Below is a selection of the 10 most read posts at DemocracySpot in 2013. Thanks to all of those who stopped by throughout the year, and happy 2014.
I’ve been wanting to post about this paper for a while. At the intersection of technology and citizen participation this is probably one of the best studies produced in 2013 and I’m surprised I haven’t heard a lot about it outside the scholarly circle.
One of the fundamental questions concerning the use of technology to foster participation is whether it impacts inclusiveness and, if it does, in what way. That is, if technology has an effect on participation, does it reinforce or minimize participation biases? There is no straightforward answer, and the limited existing evidence suggests that the impact of technology on inclusiveness depends on a number of factors such as technology fit, institutional design and communication efforts.
If the answer to the question is “it depends”, then the more studies looking at the subject, the more we refine our understanding of how it works, when and why. The study, “Does Information Technology Flatten Interest Articulation? Evidence from Uganda” (Grossman, Humphreys, & Sacramone-Lutz, 2013), is a great contribution in that sense. The abstract is below (highlights are mine):
We use a field experiment to study how the availability and cost of political communication channels affect the efforts constituents take to influence their representatives. We presented sampled constituents in Uganda with an opportunity to send a text-message to their representatives at one of three randomly assigned prices. This allows us to ascertain whether ICTs can “flatten” interest articulation and how access costs determine who communicates and what gets communicated to politicians. Critically, contrary to concerns that technological innovations benefit the privileged, we find that ICT leads to significant flattening: a greater share of marginalized populations use this channel compared to existing political communication channels. Price matters too, as free messaging increase uptake by about 50%. Surprisingly, subsidy-induced increases in uptake do not yield further flattening since free channels are used at higher rates by both marginalized and well-connected constituents. More subtle strategic hypotheses find little support in the data.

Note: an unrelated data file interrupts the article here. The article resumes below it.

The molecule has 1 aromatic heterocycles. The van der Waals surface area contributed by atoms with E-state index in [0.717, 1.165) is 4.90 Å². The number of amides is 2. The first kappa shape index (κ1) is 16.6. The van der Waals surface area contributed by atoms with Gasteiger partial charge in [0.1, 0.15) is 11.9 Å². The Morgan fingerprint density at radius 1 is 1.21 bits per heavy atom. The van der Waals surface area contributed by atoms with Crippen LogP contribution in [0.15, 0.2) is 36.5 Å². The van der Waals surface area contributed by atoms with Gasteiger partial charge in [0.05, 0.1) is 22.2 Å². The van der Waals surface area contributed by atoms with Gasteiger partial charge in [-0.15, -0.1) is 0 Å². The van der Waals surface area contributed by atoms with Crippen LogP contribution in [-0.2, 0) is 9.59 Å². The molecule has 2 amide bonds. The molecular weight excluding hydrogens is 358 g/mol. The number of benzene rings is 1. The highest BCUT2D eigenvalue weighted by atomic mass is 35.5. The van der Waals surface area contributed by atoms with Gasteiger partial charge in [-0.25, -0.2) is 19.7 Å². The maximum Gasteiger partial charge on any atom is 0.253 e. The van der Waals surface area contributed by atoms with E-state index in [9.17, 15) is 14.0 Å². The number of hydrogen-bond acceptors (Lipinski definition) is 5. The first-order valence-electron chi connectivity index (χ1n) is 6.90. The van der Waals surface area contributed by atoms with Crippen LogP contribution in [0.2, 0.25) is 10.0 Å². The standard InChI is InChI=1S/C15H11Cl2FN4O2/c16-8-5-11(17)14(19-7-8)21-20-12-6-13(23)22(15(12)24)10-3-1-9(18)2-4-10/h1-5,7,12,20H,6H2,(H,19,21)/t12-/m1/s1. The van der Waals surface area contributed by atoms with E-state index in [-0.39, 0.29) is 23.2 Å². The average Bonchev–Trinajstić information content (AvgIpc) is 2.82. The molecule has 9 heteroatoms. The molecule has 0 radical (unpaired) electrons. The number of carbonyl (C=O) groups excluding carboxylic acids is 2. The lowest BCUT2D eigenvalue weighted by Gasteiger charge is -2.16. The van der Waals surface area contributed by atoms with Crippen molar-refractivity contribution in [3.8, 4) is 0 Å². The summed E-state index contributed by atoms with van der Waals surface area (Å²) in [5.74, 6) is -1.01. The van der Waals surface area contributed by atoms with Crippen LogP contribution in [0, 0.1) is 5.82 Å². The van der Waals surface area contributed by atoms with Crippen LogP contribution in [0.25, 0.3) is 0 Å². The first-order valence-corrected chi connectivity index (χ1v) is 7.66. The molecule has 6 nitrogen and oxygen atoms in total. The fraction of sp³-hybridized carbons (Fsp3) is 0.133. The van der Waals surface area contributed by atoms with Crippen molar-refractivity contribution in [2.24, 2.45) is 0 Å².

But even if the question of “who participates” is answered in this paper, one is left wondering “as to what effect?”. Fortunately, the authors mention in a footnote that they are collecting data for a companion paper in which they focus on the behavior of MPs, which will hopefully address this issue. Looking forward to reading that one as well.
Regarding the above picture of DRC government troops with their mobile phones, Alexis Madrigal from the Atlatinc wrote in his column last year:
I don’t know what to say about this photograph aside from suggesting that an enterprising PhD student write a dissertation on “Cell Phones in War.” How are fighting, killing, and controlling territory different when you can call your brother after battle, post a photo of your squadron on the march to Facebook, or play Angry Birds between skirmishes?
Part of the answer to Alexis’ question comes in a newly published article in the American Political Science Review by postdoctoral fellow Jan Pierskalla and PhD candidate Florian Hollenbach (ht the Monkey Cage).
In a nutshell, the authors’ findings suggest that cell phone coverage in Africa increases the likelihood of political violence. The abstract is below:
The spread of cell phone technology across Africa has transforming effects on the economic and political sphere of the continent. In this paper, we investigate the impact of cell phone technology on violent collective action. We contend that the availability of cell phones as a communication technology allows political groups to overcome collective action problems more easily and improve in-group cooperation, and coordination. Utilizing novel, spatially disaggregated data on cell phone coverage and the location of organized violent events in Africa, we are able to show that the availability of cell phone coverage signiﬁcantly and substantially increases the probability of violent conﬂict. Our ﬁndings hold across numerous different model speciﬁcations and robustness checks, including cross-sectional models, instrumental variable techniques, and panel data methods.